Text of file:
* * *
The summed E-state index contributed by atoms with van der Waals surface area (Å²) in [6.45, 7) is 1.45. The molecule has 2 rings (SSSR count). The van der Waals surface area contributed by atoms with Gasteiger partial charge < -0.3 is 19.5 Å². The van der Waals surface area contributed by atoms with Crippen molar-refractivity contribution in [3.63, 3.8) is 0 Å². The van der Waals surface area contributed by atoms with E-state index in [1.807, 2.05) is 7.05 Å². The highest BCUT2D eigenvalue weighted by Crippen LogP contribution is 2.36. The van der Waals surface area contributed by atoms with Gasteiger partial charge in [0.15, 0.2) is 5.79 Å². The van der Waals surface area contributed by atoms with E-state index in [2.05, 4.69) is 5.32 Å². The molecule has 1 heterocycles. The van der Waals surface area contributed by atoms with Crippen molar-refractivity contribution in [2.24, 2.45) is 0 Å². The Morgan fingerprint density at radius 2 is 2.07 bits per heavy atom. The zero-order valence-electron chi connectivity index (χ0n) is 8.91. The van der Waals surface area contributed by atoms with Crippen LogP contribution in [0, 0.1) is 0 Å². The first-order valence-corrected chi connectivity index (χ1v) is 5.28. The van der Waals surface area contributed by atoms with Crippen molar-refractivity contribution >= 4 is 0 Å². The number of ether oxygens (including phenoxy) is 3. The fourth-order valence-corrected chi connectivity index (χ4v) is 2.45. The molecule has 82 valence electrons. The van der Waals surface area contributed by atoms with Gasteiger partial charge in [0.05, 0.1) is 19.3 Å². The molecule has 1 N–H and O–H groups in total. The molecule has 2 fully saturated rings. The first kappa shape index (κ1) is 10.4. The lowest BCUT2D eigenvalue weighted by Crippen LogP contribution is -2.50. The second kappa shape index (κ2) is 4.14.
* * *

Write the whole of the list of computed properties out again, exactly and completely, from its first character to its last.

The summed E-state index contributed by atoms with van der Waals surface area (Å²) in [6.45, 7) is 1.45. The molecule has 2 rings (SSSR count). The van der Waals surface area contributed by atoms with Gasteiger partial charge < -0.3 is 19.5 Å². The van der Waals surface area contributed by atoms with Crippen molar-refractivity contribution in [3.63, 3.8) is 0 Å². The van der Waals surface area contributed by atoms with E-state index in [1.807, 2.05) is 7.05 Å². The highest BCUT2D eigenvalue weighted by Crippen LogP contribution is 2.36. The van der Waals surface area contributed by atoms with Gasteiger partial charge in [0.15, 0.2) is 5.79 Å². The van der Waals surface area contributed by atoms with E-state index in [2.05, 4.69) is 5.32 Å². The molecule has 1 heterocycles. The van der Waals surface area contributed by atoms with Crippen molar-refractivity contribution in [2.24, 2.45) is 0 Å². The Morgan fingerprint density at radius 2 is 2.07 bits per heavy atom. The zero-order valence-electron chi connectivity index (χ0n) is 8.91. The van der Waals surface area contributed by atoms with Crippen LogP contribution in [0, 0.1) is 0 Å². The first-order valence-corrected chi connectivity index (χ1v) is 5.28. The van der Waals surface area contributed by atoms with Crippen molar-refractivity contribution >= 4 is 0 Å². The number of ether oxygens (including phenoxy) is 3. The fourth-order valence-corrected chi connectivity index (χ4v) is 2.45. The molecule has 82 valence electrons. The van der Waals surface area contributed by atoms with Gasteiger partial charge in [0.05, 0.1) is 19.3 Å². The molecule has 1 N–H and O–H groups in total. The molecule has 2 fully saturated rings. The first kappa shape index (κ1) is 10.4. The lowest BCUT2D eigenvalue weighted by Crippen LogP contribution is -2.50. The second kappa shape index (κ2) is 4.14.